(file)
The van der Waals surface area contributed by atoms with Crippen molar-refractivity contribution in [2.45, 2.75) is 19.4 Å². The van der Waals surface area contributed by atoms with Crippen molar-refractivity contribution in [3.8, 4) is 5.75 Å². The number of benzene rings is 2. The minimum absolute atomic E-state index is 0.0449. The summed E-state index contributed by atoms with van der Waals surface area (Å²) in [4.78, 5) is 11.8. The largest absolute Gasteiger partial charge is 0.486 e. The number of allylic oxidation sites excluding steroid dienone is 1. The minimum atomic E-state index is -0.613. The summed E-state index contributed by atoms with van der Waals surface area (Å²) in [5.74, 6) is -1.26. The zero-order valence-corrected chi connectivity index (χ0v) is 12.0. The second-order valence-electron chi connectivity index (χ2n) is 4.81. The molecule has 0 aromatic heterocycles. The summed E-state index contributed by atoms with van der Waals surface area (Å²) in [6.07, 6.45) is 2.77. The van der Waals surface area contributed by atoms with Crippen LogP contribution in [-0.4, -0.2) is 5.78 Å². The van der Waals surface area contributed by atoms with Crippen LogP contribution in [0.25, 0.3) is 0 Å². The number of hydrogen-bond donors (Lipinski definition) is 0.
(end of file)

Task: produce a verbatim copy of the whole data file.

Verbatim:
The van der Waals surface area contributed by atoms with Crippen molar-refractivity contribution in [2.45, 2.75) is 19.4 Å². The van der Waals surface area contributed by atoms with Crippen molar-refractivity contribution in [3.8, 4) is 5.75 Å². The number of benzene rings is 2. The minimum absolute atomic E-state index is 0.0449. The summed E-state index contributed by atoms with van der Waals surface area (Å²) in [4.78, 5) is 11.8. The largest absolute Gasteiger partial charge is 0.486 e. The number of allylic oxidation sites excluding steroid dienone is 1. The minimum atomic E-state index is -0.613. The summed E-state index contributed by atoms with van der Waals surface area (Å²) in [5.74, 6) is -1.26. The zero-order valence-corrected chi connectivity index (χ0v) is 12.0. The second-order valence-electron chi connectivity index (χ2n) is 4.81. The molecule has 0 aromatic heterocycles. The summed E-state index contributed by atoms with van der Waals surface area (Å²) in [6.07, 6.45) is 2.77. The van der Waals surface area contributed by atoms with Crippen LogP contribution in [-0.4, -0.2) is 5.78 Å². The van der Waals surface area contributed by atoms with Crippen LogP contribution in [0.25, 0.3) is 0 Å². The number of hydrogen-bond donors (Lipinski definition) is 0.